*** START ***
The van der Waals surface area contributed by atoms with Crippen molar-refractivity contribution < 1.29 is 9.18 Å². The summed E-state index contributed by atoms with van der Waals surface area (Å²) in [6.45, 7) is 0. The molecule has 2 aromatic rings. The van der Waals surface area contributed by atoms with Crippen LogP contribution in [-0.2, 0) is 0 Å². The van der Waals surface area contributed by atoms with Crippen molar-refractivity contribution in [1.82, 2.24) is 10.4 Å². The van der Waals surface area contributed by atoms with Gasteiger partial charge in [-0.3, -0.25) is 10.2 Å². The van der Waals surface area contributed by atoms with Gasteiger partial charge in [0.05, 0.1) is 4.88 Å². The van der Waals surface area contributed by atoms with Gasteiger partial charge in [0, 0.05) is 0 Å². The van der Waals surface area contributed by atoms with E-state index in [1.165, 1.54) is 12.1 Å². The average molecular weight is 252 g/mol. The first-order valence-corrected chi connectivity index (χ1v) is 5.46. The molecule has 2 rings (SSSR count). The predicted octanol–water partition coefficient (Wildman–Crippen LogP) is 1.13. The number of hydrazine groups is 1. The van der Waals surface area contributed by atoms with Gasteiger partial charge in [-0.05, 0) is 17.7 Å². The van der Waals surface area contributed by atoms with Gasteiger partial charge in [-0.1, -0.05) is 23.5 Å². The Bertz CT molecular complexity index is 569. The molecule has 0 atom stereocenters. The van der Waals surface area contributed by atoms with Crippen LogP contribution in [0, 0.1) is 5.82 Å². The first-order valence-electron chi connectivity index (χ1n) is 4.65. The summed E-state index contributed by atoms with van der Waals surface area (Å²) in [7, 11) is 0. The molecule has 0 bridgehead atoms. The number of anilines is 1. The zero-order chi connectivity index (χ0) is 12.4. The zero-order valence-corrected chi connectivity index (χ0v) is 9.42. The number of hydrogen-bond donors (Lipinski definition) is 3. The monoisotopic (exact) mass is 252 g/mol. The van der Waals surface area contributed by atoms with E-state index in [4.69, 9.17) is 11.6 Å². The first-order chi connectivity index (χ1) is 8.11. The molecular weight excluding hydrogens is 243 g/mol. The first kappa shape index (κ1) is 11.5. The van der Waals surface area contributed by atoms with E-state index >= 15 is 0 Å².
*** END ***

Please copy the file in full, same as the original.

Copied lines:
The van der Waals surface area contributed by atoms with Crippen molar-refractivity contribution < 1.29 is 9.18 Å². The summed E-state index contributed by atoms with van der Waals surface area (Å²) in [6.45, 7) is 0. The molecule has 2 aromatic rings. The van der Waals surface area contributed by atoms with Crippen LogP contribution in [-0.2, 0) is 0 Å². The van der Waals surface area contributed by atoms with Crippen molar-refractivity contribution in [1.82, 2.24) is 10.4 Å². The van der Waals surface area contributed by atoms with Gasteiger partial charge in [-0.3, -0.25) is 10.2 Å². The van der Waals surface area contributed by atoms with Gasteiger partial charge in [0.05, 0.1) is 4.88 Å². The van der Waals surface area contributed by atoms with Gasteiger partial charge in [0, 0.05) is 0 Å². The van der Waals surface area contributed by atoms with E-state index in [1.165, 1.54) is 12.1 Å². The average molecular weight is 252 g/mol. The first-order valence-corrected chi connectivity index (χ1v) is 5.46. The molecule has 2 rings (SSSR count). The predicted octanol–water partition coefficient (Wildman–Crippen LogP) is 1.13. The number of hydrazine groups is 1. The van der Waals surface area contributed by atoms with Gasteiger partial charge in [-0.05, 0) is 17.7 Å². The van der Waals surface area contributed by atoms with Gasteiger partial charge in [-0.1, -0.05) is 23.5 Å². The Bertz CT molecular complexity index is 569. The molecule has 0 atom stereocenters. The van der Waals surface area contributed by atoms with Crippen LogP contribution in [0, 0.1) is 5.82 Å². The first-order valence-electron chi connectivity index (χ1n) is 4.65. The summed E-state index contributed by atoms with van der Waals surface area (Å²) in [7, 11) is 0. The molecule has 0 bridgehead atoms. The number of anilines is 1. The zero-order chi connectivity index (χ0) is 12.4. The zero-order valence-corrected chi connectivity index (χ0v) is 9.42. The number of hydrogen-bond donors (Lipinski definition) is 3. The monoisotopic (exact) mass is 252 g/mol. The van der Waals surface area contributed by atoms with E-state index in [4.69, 9.17) is 11.6 Å². The first-order chi connectivity index (χ1) is 8.11. The molecular weight excluding hydrogens is 243 g/mol. The first kappa shape index (κ1) is 11.5. The van der Waals surface area contributed by atoms with E-state index >= 15 is 0 Å².